Well, I had that practical test I posted about previously. I don’t know whether I passed and won’t know for a good while because it’s a two-part test. However, I have a good feeling about this one. I asked all the right questions. In other words, I’m going to be extremely pissed if I didn’t pass.

As you all know, I’ve been re-thinking my career these days. Psychiatry has honestly been losing it’s appeal each day. It scares me, because for some reason to me, psychiatry is a sort of comfort zone when it comes to my career (I guess because it’s not a competitive field). I feel like I took a weight off my shoulders by starting to think of other residencies, but at the same time opened a Pandora’s box. Yes, considering psychiatry as a career was a weight on my shoulders, because of how seemingly incompatible this career is with my personality. You see, in reality, I’m a quiet introvert who gets anxious from doing seemingly mundane things like talking on the phone or sending emails. And, honestly, being a psychiatrist would be taking me out of my comfort zone.

All these realizations and thoughts are pretty recent, because it was only recently that I realized that if I’m not honest with myself I won’t be happy in whatever career I choose. And, I have to start choosing soon. So, I’m trying to be as honest as possible with myself.

I wrote down four main reasons for which psychiatry has lost it’s appeal. It really breaks my heart to say these words, but it’s the truth. They are the following:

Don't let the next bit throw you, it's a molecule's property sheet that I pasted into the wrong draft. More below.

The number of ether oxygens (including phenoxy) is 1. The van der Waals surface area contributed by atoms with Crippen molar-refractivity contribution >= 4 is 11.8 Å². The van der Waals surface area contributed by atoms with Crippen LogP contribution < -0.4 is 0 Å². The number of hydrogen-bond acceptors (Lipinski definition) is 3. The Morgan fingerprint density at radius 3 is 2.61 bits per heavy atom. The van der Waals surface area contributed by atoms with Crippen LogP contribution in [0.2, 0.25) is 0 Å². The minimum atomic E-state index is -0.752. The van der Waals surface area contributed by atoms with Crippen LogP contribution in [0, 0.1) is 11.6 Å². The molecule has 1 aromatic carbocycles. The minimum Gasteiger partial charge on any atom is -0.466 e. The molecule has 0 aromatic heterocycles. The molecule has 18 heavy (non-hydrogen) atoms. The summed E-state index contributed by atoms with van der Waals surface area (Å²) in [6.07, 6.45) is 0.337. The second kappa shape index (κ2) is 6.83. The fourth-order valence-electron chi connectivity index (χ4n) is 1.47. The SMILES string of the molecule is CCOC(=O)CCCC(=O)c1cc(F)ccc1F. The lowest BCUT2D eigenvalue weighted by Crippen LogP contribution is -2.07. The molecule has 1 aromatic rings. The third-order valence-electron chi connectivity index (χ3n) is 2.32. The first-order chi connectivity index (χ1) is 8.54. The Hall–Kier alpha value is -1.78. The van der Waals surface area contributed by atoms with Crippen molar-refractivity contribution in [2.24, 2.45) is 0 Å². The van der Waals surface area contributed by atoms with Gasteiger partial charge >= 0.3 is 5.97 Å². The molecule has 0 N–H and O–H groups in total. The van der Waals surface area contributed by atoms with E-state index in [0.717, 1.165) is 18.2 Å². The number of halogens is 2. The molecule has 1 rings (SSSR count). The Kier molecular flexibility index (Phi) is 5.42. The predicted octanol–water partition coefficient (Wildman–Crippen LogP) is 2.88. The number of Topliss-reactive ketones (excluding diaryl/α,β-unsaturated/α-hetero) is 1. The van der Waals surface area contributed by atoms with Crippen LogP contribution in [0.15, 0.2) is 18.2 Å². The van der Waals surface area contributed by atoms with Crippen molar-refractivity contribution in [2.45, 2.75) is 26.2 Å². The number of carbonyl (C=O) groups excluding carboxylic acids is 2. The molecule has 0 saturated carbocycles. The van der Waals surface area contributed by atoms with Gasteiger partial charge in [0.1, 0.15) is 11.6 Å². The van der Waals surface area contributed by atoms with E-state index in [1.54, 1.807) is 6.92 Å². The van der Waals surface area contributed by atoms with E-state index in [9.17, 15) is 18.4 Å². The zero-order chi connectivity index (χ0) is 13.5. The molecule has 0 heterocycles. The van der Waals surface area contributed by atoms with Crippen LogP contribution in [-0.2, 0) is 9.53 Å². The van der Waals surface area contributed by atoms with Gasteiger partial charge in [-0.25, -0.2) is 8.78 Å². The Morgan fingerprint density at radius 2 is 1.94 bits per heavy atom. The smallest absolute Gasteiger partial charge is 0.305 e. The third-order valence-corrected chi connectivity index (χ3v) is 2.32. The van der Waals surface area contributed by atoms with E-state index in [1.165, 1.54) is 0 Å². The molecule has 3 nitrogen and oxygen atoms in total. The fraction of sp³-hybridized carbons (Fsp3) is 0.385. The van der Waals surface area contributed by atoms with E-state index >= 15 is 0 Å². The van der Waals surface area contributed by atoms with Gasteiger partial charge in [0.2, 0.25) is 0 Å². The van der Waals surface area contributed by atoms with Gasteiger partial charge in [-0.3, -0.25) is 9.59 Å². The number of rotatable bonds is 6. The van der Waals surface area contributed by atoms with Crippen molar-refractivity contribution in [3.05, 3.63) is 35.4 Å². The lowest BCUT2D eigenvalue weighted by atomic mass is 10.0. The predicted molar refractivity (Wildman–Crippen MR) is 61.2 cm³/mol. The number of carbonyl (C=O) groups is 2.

1. I liked the psychiatry rotation, but I didn’t LOVE it. This really bothers me, because I want to be able to love my job.
  2. The theory of psychiatry comes as second-nature to me. I can answer psychiatry tests with no difficulty whatsoever. However, the practice of psychiatry is a whole other story for me. It is very difficult for me to establish more than a superficial relationship with any person and at the same time I don’t know if I actually want to. 
  3. If I were to be a psychiatrist, I would want to be the best psychiatrist I could possibly be. And, honestly, I don’t think I have the capacity to be the best psychiatrist out there. (I’ve gotten a few comments on here about how I can be a good psychiatrist, but the reality is that I’m good with written words….spoken words is not exactly my strength.) 
  4. I had more rapport with internal medicine patients than with psychiatry patients. I became more involved in the lives of my internal medicine patients, while my psychiatry patients just left me feeling confused and with a lot of countertransference to deal with.

Meanwhile, I’ve been harboring an interest in other specialties, mainly ophthalmology and neurology. I was interested in these two specialties even before starting medical school. My only worry is that they’re both significantly more competitive than psychiatry…and I’m not the most competitive candidate out there.

But, you know, this isn’t the first time I start making career changes at the last minute. Back when I was in college I always said I wanted to do a PhD, then at the last minute I changed to an MD. It all makes me wonder whether having BPD and having such an unstable sense of self has anything to do with it. Whatever the reason, I feel like I’m thinking the right things and that I’m in the right track.

Who knows, maybe I’ll end up being a psychiatrist after all. But, for now, I don’t think so.


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